This is an archived version of my online participation in a Graduate Certificate of Higher Education, this is from a post on the experience and challenges of 'online' teaching.
One of the biggest challenges as a tutor and new unit chair at Deakin has been the diverse student population spread across the multiple campuses, or the Deakin archipelago, as Prof Paul Carter described it. Making sure all students have access to the same information at the same time, and can make use of it in the same way is an unrealistic dream, one that no MOOC or LMS can fulfill on their own but is this a feature or a bug?
The D2L platform, like Blackboard, is a woefully inadequate walled garden, a legacy of the centralisation and control over student and staff activity. Granted it embeds html in a much more user friendly manner (allowing YouTube, Delicious, Scribd, Prezi and other platform integration, see below) than the predecessor, but the dropbox, discussion thread focus, student/staff profile and content management features are not an improvement.
We may see radical changes, as older structures are disassembled and effaced by new innovations and innovators to emerge from the top-down institutional challenge of the ‘cloud’ (whenever hearing that term I am tempted to quote Inigo from The Princess Bride: “I do not think that word means what you think it means), but a system is only as good as its users.
The distinction between online and offline teaching is of course a furphy, much like the division between the notions of offline and online in general. It’s a meme-like paradigm that has dominated thinking about digitally networked communication and human-computer interaction since their inception (the notion of the ‘online’ as virtual rather than digital is largely a result of cyberpunk fiction seeping into the mainstream), one that rejects the fully embodied nature of technology use and the broader phenomenology of the cyborg relationship between the human bodies, graphic and haptic interfaces, computation process and networked communications.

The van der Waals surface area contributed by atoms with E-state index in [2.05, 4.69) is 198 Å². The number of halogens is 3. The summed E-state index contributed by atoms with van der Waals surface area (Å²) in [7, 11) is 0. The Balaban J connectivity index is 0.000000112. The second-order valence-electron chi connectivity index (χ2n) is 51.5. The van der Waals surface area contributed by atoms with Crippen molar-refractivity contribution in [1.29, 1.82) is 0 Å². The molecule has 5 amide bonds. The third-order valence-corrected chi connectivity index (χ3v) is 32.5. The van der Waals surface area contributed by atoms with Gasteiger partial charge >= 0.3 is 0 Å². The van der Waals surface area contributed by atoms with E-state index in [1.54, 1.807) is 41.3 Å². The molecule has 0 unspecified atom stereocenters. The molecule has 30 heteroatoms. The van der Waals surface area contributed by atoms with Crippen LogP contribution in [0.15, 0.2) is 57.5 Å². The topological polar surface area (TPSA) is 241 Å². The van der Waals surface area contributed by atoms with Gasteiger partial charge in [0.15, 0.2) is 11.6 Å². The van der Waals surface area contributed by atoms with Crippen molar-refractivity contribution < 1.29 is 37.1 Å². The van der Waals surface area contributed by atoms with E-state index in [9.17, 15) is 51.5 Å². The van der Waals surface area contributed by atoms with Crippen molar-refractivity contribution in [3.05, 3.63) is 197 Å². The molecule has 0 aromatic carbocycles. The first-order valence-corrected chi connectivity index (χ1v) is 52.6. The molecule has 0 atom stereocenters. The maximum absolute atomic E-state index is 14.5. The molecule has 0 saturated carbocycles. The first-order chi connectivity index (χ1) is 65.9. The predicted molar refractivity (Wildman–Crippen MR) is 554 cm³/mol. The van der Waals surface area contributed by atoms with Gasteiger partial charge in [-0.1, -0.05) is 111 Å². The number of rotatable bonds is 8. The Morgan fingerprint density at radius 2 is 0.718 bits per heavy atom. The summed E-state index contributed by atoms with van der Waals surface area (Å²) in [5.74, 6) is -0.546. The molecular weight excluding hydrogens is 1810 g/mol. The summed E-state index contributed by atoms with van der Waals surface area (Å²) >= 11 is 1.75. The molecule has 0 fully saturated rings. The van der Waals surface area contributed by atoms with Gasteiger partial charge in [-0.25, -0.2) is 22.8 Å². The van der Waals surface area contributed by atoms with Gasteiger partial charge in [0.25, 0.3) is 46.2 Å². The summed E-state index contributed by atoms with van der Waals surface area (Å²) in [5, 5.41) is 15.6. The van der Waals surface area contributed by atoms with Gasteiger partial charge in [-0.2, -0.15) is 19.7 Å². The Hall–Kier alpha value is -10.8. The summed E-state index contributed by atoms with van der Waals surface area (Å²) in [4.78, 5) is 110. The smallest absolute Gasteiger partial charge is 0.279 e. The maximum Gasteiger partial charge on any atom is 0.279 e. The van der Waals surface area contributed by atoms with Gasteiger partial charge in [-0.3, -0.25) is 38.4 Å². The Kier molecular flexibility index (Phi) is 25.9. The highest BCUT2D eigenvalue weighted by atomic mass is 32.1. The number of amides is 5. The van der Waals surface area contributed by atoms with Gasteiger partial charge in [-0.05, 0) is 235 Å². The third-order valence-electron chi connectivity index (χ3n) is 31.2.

We are already fully ‘online’ as teachers (and students in this case), like the other parts of our lives, our activities and processes are dominated by ‘online’ activities, connections, products, services and media. Try getting by without your email, phone, PC, laptop, mobile device,internet or library database in in your daily teaching (if you can please let me know the secret).
In the “move to online teaching” or even the mythical’ cloud’, what we are talking about is the diminishing role of the lecture and the tutorial as the primary physical interface between teachers and students, and students and students (see more on this from the always impressive edu-blogger Music for Deckchairs)
Online tools support various kinds of replacements and expansions to traditional learning environments and as we move to cloud teaching, in its Deakinised hybrid form, I was encouraged by the atmosphere of experimentation and it was by pure chance I realised an opportunity to bring off campus and non-Burwood students physically into the tutorials I was teaching.